Will City Look, or Just Leap at Plan to Lease Lots?
Later today, behind closed doors, the Los Angeles City Council will meet to debate and discuss whether to put out to bid a plan to lease all of the city controlled parking lots throughout the city for fifty years. The debate over whether the city should proceed has been almost completely centered around whether or not the cost to residents and businesses of increasing parking costs will be worth the fiduciary benefit to city coffers.
Mayor Antonio Villaraigosa has written the City Council urging the Members to allow the city to solicit bids to lease the lots for fifty years or else the city would be forced to layoff and/or furlough more civil employees. He cites a report by the City Administrative Officer and Chief Legislative Analyst that basically says that the Council has a choice between approving a “public-private partnership” to lease the lots or being responsible for scores of furloughs. His position is further boosted by editorials that appear in today’s Los Angeles Times and Los Angeles Daily News urging a quick sale of city lots.
Nobody is debating whether or not the city is in a dire financial state, but rather whether a plan to basically privatize a public resource is a good idea. Below are 4 questions that the Council needs to know the answers to if they’re serious analyzing the proposal and not just being a rubber stamp.
The best known parking lease plan in America was the leasing of metered and street parking spaces in Chicago. To put it mildly, Chicago got fleeced. Morgan Stanley has raised parking rates and already recouped their initial investment. The next seventy three years of their lease will be pure profit. Children not even born will have grandchildren paying for this sweetheart deal because the Chicago politicians were too scared to raise meter rates on their own.
Thus, the first question should be: How does Los Angeles avoid becoming the next Chicago?
And let’s be honest, a closed-door discussion of the issue doesn’t inspire confidence that our city’s leaders are confident they can get the best deal from a parking agency.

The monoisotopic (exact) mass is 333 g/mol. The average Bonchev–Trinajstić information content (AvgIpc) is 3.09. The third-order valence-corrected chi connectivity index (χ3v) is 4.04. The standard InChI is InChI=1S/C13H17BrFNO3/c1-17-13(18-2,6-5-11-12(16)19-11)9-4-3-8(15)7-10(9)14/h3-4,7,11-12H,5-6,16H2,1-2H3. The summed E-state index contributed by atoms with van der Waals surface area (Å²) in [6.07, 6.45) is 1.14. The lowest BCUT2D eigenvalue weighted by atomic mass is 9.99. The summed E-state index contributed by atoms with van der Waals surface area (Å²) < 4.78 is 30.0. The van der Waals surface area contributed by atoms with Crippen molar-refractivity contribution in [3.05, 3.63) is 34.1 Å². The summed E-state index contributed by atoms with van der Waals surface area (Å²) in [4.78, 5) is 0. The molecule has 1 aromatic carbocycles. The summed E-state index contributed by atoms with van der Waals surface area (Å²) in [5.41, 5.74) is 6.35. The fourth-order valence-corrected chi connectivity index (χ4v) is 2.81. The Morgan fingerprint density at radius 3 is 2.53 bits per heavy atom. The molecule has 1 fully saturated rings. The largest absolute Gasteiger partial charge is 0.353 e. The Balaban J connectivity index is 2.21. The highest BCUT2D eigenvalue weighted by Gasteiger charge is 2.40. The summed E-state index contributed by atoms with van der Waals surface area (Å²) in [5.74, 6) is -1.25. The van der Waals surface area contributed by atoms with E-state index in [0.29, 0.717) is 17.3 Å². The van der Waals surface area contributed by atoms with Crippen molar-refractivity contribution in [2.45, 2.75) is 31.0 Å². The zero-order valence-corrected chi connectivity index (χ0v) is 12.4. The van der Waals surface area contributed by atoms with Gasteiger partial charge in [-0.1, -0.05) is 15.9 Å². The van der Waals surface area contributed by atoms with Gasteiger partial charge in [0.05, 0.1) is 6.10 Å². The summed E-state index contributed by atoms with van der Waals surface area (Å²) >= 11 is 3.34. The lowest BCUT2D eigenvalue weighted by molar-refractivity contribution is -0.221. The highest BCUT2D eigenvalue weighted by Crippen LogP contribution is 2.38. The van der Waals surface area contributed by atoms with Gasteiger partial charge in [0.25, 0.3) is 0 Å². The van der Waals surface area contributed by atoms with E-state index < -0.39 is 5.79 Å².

Business groups in Hollywood, Westwood and the Downtown have fought the privatization plan, but they’re basically doing so because they believe that subsidized parking is key to local business models. Drivers and businesses basically went on the warpath after the city raised meter rates and installed smart meters in 2009. City Watch will never be happy with any deal that gives the city more money.
But here’s the rub. Those people are basically arguing for a subsidy for parking their car. If the city believes a private operator can make enough profits to temporarily fix the city’s budget, it means that it believes that the operators are going to do so by raising the rates. In other words, the city hasn’t been pricing its spaces at market value and has been subsidizing the cost of parking in city owned garages.
So here’s the second question: Rather than outsourcing profits, why doesn’t the city just raise the rates at these garages?
In today’s editorial, the Daily News basically calls advocates of market rate parking who believe the Council has the guts to do this their own dayreamers:
And those who think the City Council will on its own make the financially responsible but politically difficult choice of raising rates and ending parking subsidies have their heads in the sand. The council has consistently balked at making hard choices for the good of many when confronted by the protests of the few.
But outsourcing the political will to adjust parking costs to meet the market rate did not shield Chicago pols from public outrage when rates went up and the profits went to Morgan Stanley instead of the City of Chicago. That the beneficiaries of subsidized parking won’t get mad at the city when rates go up have their heads in the same theoretical sand.
If the city believes these garages aren’t something that can raise revenue, and believes that they are going to fleece the private operator; that means these garages are a bad use of public spaces. Land is one of the most valuable resources in the city, and if we’re wasting some of it on parking, and the city doesn’t mind losing control of the land, our next question is obvious.
Why aren’t we looking at just selling the land outright? If someone wants to operate a parking lot, fine. If someone wants to use the land for something else, why not?
And here’s the last question, and one that’s been so ignored that the leasing plan hasn’t even been heard by the City Council Transportation Committee. What impact will leasing these garages have on local traffic circulation and any long-term reforms that future mayors or Councils might want to implement?
Nobody is discussing this, other than the below-market rate advocates who worry the increased rates will drive away business. A study by LADOT or some other parking expert, should be a prerequisite before any city makes a plan to lease their public parking.